Please use this identifier to cite or link to this item: http://hdl.handle.net/10553/46123
DC FieldValueLanguage
dc.contributor.authorMorales, Jacoben_US
dc.contributor.authorMulazzani, Simoneen_US
dc.contributor.authorBelhouchet, Lotfien_US
dc.contributor.authorZazzo, Antoineen_US
dc.contributor.authorBerrio, Lauraen_US
dc.contributor.authorEddargach, Wasselen_US
dc.contributor.authorCervi, Angelaen_US
dc.contributor.authorHamdi, Hamzaen_US
dc.contributor.authorSaidi, Mohameden_US
dc.contributor.authorCoppa, Alfredoen_US
dc.contributor.authorPeña-Chocarro, Leonoren_US
dc.contributor.otherzazzo, Antoine-
dc.contributor.otherMorales, Jorge-
dc.contributor.otherMorales, Jacob-
dc.contributor.otherPena-Chocarro, Leonor-
dc.date.accessioned2018-11-23T01:34:49Z-
dc.date.available2018-11-23T01:34:49Z-
dc.date.issued2015en_US
dc.identifier.issn0278-4165en_US
dc.identifier.urihttp://hdl.handle.net/10553/46123-
dc.description.abstractThis paper aims to explore the presence of macro-botanical remains and to assess the role of food plants in sites from the Capsian culture (ca. 10,000–7500 BP). Previous research on the Capsian diet has emphasized the role of land snails and animal resources, but little attention has been paid to the consumption of plants. Here we present the results from the first systematic analysis of charred macro-botanical remains (other than wood charcoal) from a Capsian site. As a case study we have used the data from El Mekta in Tunisia occupied during both the Typical and Upper Capsian periods. Macro-botanical remains were scarce and the evidence of plant use is limited. We identified three taxa including Pinus halepensis, Quercus sp., and Stipa tenacissima. Archaeobotanical and ethnographic evidence suggests that P. halepensis and Quercus sp. could have been used for human consumption while S. tenacissima may have been utilized as a source of fiber for basketry. Decreasing frequencies of Quercus sp. from the Typical to the Upper Capsian levels match well with paleoclimatic proxies pointing to a slow process of desiccation in the region. Capsian populations could have adapted to this environmental change by focusing on the gathering of P. halepensis. We propose that both acorns and pine nuts could have played an important role in the Capsian diet, providing a highly nutritious food source which could also be stored. Archaeobotanical data is limited and definitive conclusions are still at an early stage but we encourage the application of systematic and complete sampling at other Capsian sites in order to test this hypothesis.en_US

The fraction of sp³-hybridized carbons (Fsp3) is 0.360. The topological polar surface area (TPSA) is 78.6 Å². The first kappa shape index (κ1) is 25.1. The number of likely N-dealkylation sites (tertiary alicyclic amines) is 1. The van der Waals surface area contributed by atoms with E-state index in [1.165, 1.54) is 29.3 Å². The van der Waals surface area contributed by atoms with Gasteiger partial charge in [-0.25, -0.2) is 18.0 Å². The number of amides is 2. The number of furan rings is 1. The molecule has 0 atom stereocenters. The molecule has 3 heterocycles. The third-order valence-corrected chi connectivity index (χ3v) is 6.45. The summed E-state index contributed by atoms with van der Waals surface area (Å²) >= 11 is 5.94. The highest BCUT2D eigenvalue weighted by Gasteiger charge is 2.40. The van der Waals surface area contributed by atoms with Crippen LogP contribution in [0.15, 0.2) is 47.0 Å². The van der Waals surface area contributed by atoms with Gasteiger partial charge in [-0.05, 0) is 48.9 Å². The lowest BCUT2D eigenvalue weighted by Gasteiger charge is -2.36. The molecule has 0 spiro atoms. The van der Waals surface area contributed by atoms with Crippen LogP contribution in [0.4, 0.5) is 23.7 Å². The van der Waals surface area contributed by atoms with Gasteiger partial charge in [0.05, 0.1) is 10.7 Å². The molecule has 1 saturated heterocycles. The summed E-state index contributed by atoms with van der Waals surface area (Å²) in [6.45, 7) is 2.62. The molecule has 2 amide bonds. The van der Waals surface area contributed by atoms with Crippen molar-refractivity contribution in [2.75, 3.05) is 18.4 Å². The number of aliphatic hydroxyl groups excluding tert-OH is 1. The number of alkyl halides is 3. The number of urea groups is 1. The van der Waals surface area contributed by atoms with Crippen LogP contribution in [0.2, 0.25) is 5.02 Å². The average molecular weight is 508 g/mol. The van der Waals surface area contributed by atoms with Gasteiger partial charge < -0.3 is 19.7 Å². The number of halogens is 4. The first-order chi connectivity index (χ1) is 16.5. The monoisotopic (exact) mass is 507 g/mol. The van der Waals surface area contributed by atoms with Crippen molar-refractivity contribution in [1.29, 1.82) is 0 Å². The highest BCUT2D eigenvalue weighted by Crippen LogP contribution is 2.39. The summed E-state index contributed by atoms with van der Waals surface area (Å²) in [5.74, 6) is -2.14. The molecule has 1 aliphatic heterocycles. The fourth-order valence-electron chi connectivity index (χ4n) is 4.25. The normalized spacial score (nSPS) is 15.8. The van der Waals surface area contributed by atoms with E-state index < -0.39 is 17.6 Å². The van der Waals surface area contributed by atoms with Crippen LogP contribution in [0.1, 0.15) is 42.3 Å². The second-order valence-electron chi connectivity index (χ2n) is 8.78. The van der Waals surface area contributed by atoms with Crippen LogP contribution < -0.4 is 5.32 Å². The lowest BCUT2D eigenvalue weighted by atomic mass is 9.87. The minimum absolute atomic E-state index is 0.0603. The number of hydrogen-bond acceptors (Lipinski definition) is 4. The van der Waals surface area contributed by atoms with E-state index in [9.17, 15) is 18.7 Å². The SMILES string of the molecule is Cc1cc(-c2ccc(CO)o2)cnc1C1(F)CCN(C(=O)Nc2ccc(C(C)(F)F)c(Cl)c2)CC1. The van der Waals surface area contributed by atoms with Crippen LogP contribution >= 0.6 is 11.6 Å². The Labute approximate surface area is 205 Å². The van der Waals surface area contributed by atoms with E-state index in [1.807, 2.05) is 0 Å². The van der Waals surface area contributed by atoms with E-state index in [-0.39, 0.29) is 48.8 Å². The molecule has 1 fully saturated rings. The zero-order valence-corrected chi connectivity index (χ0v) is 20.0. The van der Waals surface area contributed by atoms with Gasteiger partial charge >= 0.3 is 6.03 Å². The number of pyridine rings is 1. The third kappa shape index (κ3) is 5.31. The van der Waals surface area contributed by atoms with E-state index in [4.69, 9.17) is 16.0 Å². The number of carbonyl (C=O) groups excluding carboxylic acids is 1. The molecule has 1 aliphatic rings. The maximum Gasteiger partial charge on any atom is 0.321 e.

dc.languageengen_US
dc.publisher0278-4165-
dc.relation.ispartofJournal of Anthropological Archaeologyen_US
dc.sourceJournal Of Anthropological Archaeology[ISSN 0278-4165],v. 37, p. 128-139en_US
dc.subject55 Historiaen_US
dc.subject550501 Arqueologíaen_US
dc.subject.otherArchaeobotanyen_US
dc.subject.otherAcornen_US
dc.subject.otherPine nuten_US
dc.subject.otherAlfa grassen_US
dc.subject.otherFood plantsen_US
dc.subject.otherBasketryen_US
dc.subject.otherCapsianen_US
dc.subject.otherTunisiaen_US
dc.titleFirst preliminary evidence for basketry and nut consumption in the Capsian culture (ca. 10,000-7500BP): Archaeobotanical data from new excavations at El Mekta, Tunisiaen_US
dc.typeinfo:eu-repo/semantics/Articlees
dc.typeArticlees
dc.identifier.doi10.1016/j.jaa.2014.12.005
dc.identifier.scopus85027925417
dc.identifier.isi000349501000009-
dcterms.isPartOfJournal Of Anthropological Archaeology-
dcterms.sourceJournal Of Anthropological Archaeology[ISSN 0278-4165],v. 37, p. 128-139-
dc.contributor.authorscopusid55618274200
dc.contributor.authorscopusid36158409300
dc.contributor.authorscopusid24167610300
dc.contributor.authorscopusid6602317727
dc.contributor.authorscopusid56465008400
dc.contributor.authorscopusid56466034400
dc.contributor.authorscopusid57195445770
dc.contributor.authorscopusid57195414613
dc.contributor.authorscopusid57195448868
dc.contributor.authorscopusid57195447783
dc.contributor.authorscopusid7003606765
dc.contributor.authorscopusid8293558200
dc.description.lastpage139-
dc.description.firstpage128-
dc.relation.volume37-
dc.investigacionArtes y Humanidadesen_US
dc.type2Artículoen_US
dc.identifier.wosWOS:000349501000009-
dc.contributor.daisngid2496524
dc.contributor.daisngid243652-
dc.contributor.daisngid4569343-
dc.contributor.daisngid5299886-
dc.contributor.daisngid617348-
dc.contributor.daisngid12818664-
dc.contributor.daisngid8307959-
dc.contributor.daisngid17336415-
dc.contributor.daisngid7568502-
dc.contributor.daisngid10797000-
dc.contributor.daisngid9400267
dc.contributor.daisngid1269592-
dc.contributor.daisngid31969672
dc.contributor.daisngid1512735-
dc.identifier.investigatorRIDH-1697-2011-
dc.identifier.investigatorRIDL-1476-2014-
dc.identifier.investigatorRIDM-4792-2015-
dc.identifier.investigatorRIDNo ID-
dc.identifier.externalWOS:000349501000009-
dc.contributor.wosstandardWOS:Morales, J
dc.contributor.wosstandardWOS:Mulazzani, S
dc.contributor.wosstandardWOS:Belhouchet, L
dc.contributor.wosstandardWOS:Zazzo, A
dc.contributor.wosstandardWOS:Berrio, L
dc.contributor.wosstandardWOS:Eddargach, W
dc.contributor.wosstandardWOS:Cervi, A
dc.contributor.wosstandardWOS:Hamdi, H
dc.contributor.wosstandardWOS:Saidi, M
dc.contributor.wosstandardWOS:Coppa, A
dc.contributor.wosstandardWOS:Pena-Chocarro, L
dc.date.coverdateMarzo 2015
dc.identifier.ulpgces
dc.description.sjr1,289
dc.description.jcr1,559
dc.description.sjrqQ1
dc.description.jcrqQ2
dc.description.ahciAHCI
dc.description.ssciSSCI
item.grantfulltextnone-
item.fulltextSin texto completo-
crisitem.author.deptColonización de territorios insulares y continentales entre sociedades precapitalistas-
crisitem.author.orcid0000-0002-6781-2121-
crisitem.author.parentorgCiencias Históricas-
crisitem.author.fullNameMorales Mateos, Jacob Bentejui-
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